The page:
Thursday 29 September 2016

Man whose dangerous driving caused deaths of eight people to be resentenced - Court of Appeal finds two-year jail term to be 'unduly lenient'

Published 16/11/2015 | 11:55

The two year jail term imposed on a man whose dangerous driving caused the death of eight people in Donegal five years ago was “unduly lenient”, the Court of Apeal has found.

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Shaun Kelly (27), of Hill Road, Ballymagan, Buncrana, Co Donegal, had pleaded guilty at Letterkenny Circuit Criminal Court to dangerous driving causing the death of eight men on a road between Clonmany and Buncrana on July 11 2010.

He was sentenced to four years imprisonment with the final two suspended by Judge John O'Hagan in December last. He was also disqualified from driving for ten years.

In October, the Director of Public Prosecutions sought a review of Kelly's sentence on grounds that it was “unduly lenient”.

Counsel for DPP, Úna Ní Raifeartaigh SC, told the Court of Appeal that it was the worst fatal collision and the worst case of dangerous driving in the history of the State.

Ms Ní Raifeartaigh said the sentence of four years imprisonment with two suspended did not reflect the gravity of Kelly's culpability and the harm that was actually caused.

Acceding to the Director's appliction this morning, the Court of Appeal found Kelly's sentence was “unduly lenient” and he is due to be resentenced by the court next month.

Giving the court's judgment, Mr Justice Goerge Birmingham said there were factors present in the case which “jusitified, indeed required” a sentence of lower than seven years.

However, the Circuit Court judge had erred in the “double discount” of mitigating the sentence from seven to four and suspending the final two years, Mr Justice Birmingham said.

He said the sentence represented a “substantial departure” from what would be appropriate.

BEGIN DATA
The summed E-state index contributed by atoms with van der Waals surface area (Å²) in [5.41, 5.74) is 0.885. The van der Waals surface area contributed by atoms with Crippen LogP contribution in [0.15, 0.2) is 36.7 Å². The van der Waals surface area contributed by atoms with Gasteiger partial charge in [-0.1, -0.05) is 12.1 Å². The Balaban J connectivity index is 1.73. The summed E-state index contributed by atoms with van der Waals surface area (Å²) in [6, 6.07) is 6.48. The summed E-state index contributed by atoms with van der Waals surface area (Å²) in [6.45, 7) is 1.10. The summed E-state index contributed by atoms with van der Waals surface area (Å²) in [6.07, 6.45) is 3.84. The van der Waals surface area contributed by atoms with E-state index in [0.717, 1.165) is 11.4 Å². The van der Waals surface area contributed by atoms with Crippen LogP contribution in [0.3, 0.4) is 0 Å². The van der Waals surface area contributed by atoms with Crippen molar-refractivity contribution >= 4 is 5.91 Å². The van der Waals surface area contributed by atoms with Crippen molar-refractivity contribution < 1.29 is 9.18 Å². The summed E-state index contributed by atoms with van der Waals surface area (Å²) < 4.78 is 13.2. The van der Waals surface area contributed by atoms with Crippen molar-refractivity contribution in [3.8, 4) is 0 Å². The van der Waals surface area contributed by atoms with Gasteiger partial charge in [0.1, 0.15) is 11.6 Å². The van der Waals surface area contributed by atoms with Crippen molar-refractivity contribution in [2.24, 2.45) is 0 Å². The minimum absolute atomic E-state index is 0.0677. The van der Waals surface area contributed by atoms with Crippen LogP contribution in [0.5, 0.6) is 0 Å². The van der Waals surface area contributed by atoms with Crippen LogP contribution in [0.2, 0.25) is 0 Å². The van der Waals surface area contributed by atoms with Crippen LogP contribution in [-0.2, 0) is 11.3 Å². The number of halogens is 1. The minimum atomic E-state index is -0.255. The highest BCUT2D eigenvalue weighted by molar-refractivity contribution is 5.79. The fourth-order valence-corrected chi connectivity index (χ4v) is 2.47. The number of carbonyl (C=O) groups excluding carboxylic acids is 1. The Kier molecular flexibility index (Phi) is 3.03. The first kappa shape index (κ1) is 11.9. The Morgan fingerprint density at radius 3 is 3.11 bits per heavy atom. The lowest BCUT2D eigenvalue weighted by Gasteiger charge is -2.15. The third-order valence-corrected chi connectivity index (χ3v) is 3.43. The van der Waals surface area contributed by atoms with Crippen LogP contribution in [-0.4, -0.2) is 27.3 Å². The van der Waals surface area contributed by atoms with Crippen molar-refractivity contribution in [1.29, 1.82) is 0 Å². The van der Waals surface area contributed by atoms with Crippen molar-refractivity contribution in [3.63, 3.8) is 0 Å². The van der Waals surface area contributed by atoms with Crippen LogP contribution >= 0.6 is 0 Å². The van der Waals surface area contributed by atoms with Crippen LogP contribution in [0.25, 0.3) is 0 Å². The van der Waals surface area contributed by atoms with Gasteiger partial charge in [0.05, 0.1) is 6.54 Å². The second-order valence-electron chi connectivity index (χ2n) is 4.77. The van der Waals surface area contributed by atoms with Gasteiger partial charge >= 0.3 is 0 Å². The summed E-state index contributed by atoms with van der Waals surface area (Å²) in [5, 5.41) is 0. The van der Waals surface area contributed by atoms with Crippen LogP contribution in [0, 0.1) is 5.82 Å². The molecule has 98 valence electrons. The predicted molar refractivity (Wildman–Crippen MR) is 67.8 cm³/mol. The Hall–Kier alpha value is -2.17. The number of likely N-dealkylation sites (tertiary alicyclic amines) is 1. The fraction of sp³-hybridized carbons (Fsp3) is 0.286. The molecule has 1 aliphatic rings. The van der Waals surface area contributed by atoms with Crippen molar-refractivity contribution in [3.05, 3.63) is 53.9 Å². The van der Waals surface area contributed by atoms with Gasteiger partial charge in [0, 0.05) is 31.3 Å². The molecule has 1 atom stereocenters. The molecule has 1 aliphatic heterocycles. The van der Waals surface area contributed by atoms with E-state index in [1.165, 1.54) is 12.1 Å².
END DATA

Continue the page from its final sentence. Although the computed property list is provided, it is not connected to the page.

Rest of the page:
He said Kelly was entitled to know “his fate” and the court hoped to be in a position to impose a new sentence on him on December 7 next.

Ms Ní Raifeartaigh said there was a prolonged period of “deliberate” dangerous driving and, driving the way he had on that night, it was “emanently forseeable” that there would be multiple fatalities.

She said a number of people had been drinking in a bar on the night in question although Kelly had not been drinking.

They were in high spirits having watched a World Cup game and seven passengers, some of whom were “roaring and shouting”, got intoKelly's car.

Any objective observer could have forseen the risks, Ms Ní Raifeartaigh said. The car was overloaded with seven passengers not wearing seatbelts.

Witnesses said that when the car took off its tyres screeched and sent out smoke.

The first witness remembered saying to himself at the time that Kelly was driving 'at a very high speed'.

Two other road users, the Gallaghers, described seeing Kelly approach them from behind at high speed. He was 'right up my arse', one of them said.

Having overtaken them, the Gallaghers recalled flashing their lights at Kelly and saying to themselves 'if you don't slow down you're going to kill someone'.

It was a clear warning, Ms Ní Raifeartaigh said, but Kelly's response was to ignore or “perhaps mock” them.

Another motorist driving in the oncoming direction to Kelly, a Ms McGilloway, said she was coming around some bends when she saw a big black car crossing the white line and thought 'Oh my God'

Kelly hit the side of her car before hitting the deceased Mr Friel's car behind her.

Ms Ní Raifeartaigh submitted that the trial judge erred in treating Kelly's guilty plea on the day of the trial as an early plea.